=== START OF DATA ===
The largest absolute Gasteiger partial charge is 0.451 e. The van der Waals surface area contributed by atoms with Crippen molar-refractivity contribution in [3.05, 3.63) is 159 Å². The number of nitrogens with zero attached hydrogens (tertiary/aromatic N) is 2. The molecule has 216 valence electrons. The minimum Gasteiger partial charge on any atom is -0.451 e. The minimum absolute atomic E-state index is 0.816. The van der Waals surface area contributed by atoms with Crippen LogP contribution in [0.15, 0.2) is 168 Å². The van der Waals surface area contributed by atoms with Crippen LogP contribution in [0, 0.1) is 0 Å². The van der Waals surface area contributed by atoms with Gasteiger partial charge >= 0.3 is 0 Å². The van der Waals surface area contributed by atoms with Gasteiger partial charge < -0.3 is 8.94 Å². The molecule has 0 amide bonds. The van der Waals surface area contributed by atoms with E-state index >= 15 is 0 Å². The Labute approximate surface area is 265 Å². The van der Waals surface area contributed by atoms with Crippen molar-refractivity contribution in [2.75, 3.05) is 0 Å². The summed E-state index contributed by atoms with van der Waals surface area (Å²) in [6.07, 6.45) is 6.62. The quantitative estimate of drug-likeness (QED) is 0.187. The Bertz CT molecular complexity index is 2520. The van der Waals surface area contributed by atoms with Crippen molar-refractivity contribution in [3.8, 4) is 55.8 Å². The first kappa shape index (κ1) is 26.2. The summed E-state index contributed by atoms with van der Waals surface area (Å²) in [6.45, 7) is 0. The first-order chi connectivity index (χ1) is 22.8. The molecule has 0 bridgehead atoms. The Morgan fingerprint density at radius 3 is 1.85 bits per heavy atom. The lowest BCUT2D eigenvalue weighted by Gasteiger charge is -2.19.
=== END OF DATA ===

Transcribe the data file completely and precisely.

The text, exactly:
The largest absolute Gasteiger partial charge is 0.451 e. The van der Waals surface area contributed by atoms with Crippen molar-refractivity contribution in [3.05, 3.63) is 159 Å². The number of nitrogens with zero attached hydrogens (tertiary/aromatic N) is 2. The molecule has 216 valence electrons. The minimum Gasteiger partial charge on any atom is -0.451 e. The minimum absolute atomic E-state index is 0.816. The van der Waals surface area contributed by atoms with Crippen LogP contribution in [0.15, 0.2) is 168 Å². The van der Waals surface area contributed by atoms with Crippen LogP contribution in [0, 0.1) is 0 Å². The van der Waals surface area contributed by atoms with Gasteiger partial charge >= 0.3 is 0 Å². The van der Waals surface area contributed by atoms with Gasteiger partial charge < -0.3 is 8.94 Å². The molecule has 0 amide bonds. The van der Waals surface area contributed by atoms with E-state index >= 15 is 0 Å². The Labute approximate surface area is 265 Å². The van der Waals surface area contributed by atoms with Crippen molar-refractivity contribution in [2.75, 3.05) is 0 Å². The summed E-state index contributed by atoms with van der Waals surface area (Å²) in [6.07, 6.45) is 6.62. The quantitative estimate of drug-likeness (QED) is 0.187. The Bertz CT molecular complexity index is 2520. The van der Waals surface area contributed by atoms with Crippen molar-refractivity contribution in [3.8, 4) is 55.8 Å². The first kappa shape index (κ1) is 26.2. The summed E-state index contributed by atoms with van der Waals surface area (Å²) in [6.45, 7) is 0. The first-order chi connectivity index (χ1) is 22.8. The molecule has 0 bridgehead atoms. The Morgan fingerprint density at radius 3 is 1.85 bits per heavy atom. The lowest BCUT2D eigenvalue weighted by Gasteiger charge is -2.19.